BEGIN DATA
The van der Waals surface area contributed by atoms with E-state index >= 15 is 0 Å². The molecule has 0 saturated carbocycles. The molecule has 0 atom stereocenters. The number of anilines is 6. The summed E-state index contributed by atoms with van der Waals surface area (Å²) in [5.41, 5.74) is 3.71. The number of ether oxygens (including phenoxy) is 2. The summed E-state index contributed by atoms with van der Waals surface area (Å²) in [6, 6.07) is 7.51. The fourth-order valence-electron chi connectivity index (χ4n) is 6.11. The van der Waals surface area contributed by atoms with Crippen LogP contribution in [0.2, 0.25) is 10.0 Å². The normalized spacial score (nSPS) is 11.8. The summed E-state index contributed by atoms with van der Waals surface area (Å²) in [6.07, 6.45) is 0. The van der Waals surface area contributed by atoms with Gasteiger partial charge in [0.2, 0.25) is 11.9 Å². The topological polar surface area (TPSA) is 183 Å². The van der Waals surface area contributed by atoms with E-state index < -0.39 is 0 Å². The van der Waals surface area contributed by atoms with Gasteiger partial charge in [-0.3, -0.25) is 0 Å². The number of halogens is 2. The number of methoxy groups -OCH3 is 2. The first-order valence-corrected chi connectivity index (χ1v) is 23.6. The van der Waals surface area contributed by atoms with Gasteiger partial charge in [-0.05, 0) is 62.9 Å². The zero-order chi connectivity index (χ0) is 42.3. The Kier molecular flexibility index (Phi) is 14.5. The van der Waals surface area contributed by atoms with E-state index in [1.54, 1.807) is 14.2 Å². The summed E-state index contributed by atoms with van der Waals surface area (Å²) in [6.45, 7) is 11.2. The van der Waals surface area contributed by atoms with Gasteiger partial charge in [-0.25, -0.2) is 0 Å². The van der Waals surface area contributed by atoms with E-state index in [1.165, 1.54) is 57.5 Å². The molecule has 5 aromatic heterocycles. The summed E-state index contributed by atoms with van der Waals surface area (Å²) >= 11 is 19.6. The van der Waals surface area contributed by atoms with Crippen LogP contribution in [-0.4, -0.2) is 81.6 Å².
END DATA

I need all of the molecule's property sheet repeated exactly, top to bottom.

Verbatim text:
The van der Waals surface area contributed by atoms with E-state index >= 15 is 0 Å². The molecule has 0 saturated carbocycles. The molecule has 0 atom stereocenters. The number of anilines is 6. The summed E-state index contributed by atoms with van der Waals surface area (Å²) in [5.41, 5.74) is 3.71. The number of ether oxygens (including phenoxy) is 2. The summed E-state index contributed by atoms with van der Waals surface area (Å²) in [6, 6.07) is 7.51. The fourth-order valence-electron chi connectivity index (χ4n) is 6.11. The van der Waals surface area contributed by atoms with Crippen LogP contribution in [0.2, 0.25) is 10.0 Å². The normalized spacial score (nSPS) is 11.8. The summed E-state index contributed by atoms with van der Waals surface area (Å²) in [6.07, 6.45) is 0. The van der Waals surface area contributed by atoms with Gasteiger partial charge in [0.2, 0.25) is 11.9 Å². The topological polar surface area (TPSA) is 183 Å². The van der Waals surface area contributed by atoms with E-state index < -0.39 is 0 Å². The van der Waals surface area contributed by atoms with Gasteiger partial charge in [-0.3, -0.25) is 0 Å². The number of halogens is 2. The number of methoxy groups -OCH3 is 2. The first-order valence-corrected chi connectivity index (χ1v) is 23.6. The van der Waals surface area contributed by atoms with Gasteiger partial charge in [-0.05, 0) is 62.9 Å². The zero-order chi connectivity index (χ0) is 42.3. The Kier molecular flexibility index (Phi) is 14.5. The van der Waals surface area contributed by atoms with E-state index in [1.54, 1.807) is 14.2 Å². The summed E-state index contributed by atoms with van der Waals surface area (Å²) in [6.45, 7) is 11.2. The van der Waals surface area contributed by atoms with Gasteiger partial charge in [-0.25, -0.2) is 0 Å². The van der Waals surface area contributed by atoms with E-state index in [1.165, 1.54) is 57.5 Å². The molecule has 5 aromatic heterocycles. The summed E-state index contributed by atoms with van der Waals surface area (Å²) >= 11 is 19.6. The van der Waals surface area contributed by atoms with Crippen LogP contribution in [-0.4, -0.2) is 81.6 Å².